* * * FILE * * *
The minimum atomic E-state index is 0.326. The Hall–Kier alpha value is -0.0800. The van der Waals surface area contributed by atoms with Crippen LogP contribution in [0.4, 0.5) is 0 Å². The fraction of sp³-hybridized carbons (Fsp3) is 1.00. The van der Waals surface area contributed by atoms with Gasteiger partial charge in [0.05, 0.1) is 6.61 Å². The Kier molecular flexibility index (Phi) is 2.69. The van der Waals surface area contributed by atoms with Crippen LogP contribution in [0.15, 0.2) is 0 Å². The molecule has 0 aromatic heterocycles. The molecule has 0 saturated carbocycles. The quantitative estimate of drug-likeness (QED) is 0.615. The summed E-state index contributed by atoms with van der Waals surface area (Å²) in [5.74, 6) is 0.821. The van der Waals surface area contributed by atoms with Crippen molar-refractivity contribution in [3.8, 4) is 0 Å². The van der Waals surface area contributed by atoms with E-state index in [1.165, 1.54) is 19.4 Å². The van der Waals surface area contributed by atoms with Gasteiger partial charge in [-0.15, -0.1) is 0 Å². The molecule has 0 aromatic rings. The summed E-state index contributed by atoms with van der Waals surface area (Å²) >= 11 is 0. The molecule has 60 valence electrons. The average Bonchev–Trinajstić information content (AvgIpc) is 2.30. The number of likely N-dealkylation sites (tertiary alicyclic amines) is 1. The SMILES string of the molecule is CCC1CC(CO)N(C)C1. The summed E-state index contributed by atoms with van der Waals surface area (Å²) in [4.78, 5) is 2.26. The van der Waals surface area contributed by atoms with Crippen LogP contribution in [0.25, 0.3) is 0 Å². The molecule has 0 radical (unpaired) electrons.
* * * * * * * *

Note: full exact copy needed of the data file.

The minimum atomic E-state index is 0.326. The Hall–Kier alpha value is -0.0800. The van der Waals surface area contributed by atoms with Crippen LogP contribution in [0.4, 0.5) is 0 Å². The fraction of sp³-hybridized carbons (Fsp3) is 1.00. The van der Waals surface area contributed by atoms with Gasteiger partial charge in [0.05, 0.1) is 6.61 Å². The Kier molecular flexibility index (Phi) is 2.69. The van der Waals surface area contributed by atoms with Crippen LogP contribution in [0.15, 0.2) is 0 Å². The molecule has 0 aromatic heterocycles. The molecule has 0 saturated carbocycles. The quantitative estimate of drug-likeness (QED) is 0.615. The summed E-state index contributed by atoms with van der Waals surface area (Å²) in [5.74, 6) is 0.821. The van der Waals surface area contributed by atoms with Crippen molar-refractivity contribution in [3.8, 4) is 0 Å². The van der Waals surface area contributed by atoms with E-state index in [1.165, 1.54) is 19.4 Å². The van der Waals surface area contributed by atoms with Gasteiger partial charge in [-0.15, -0.1) is 0 Å². The molecule has 0 aromatic rings. The summed E-state index contributed by atoms with van der Waals surface area (Å²) >= 11 is 0. The molecule has 60 valence electrons. The average Bonchev–Trinajstić information content (AvgIpc) is 2.30. The number of likely N-dealkylation sites (tertiary alicyclic amines) is 1. The SMILES string of the molecule is CCC1CC(CO)N(C)C1. The summed E-state index contributed by atoms with van der Waals surface area (Å²) in [4.78, 5) is 2.26. The van der Waals surface area contributed by atoms with Crippen LogP contribution in [0.25, 0.3) is 0 Å². The molecule has 0 radical (unpaired) electrons.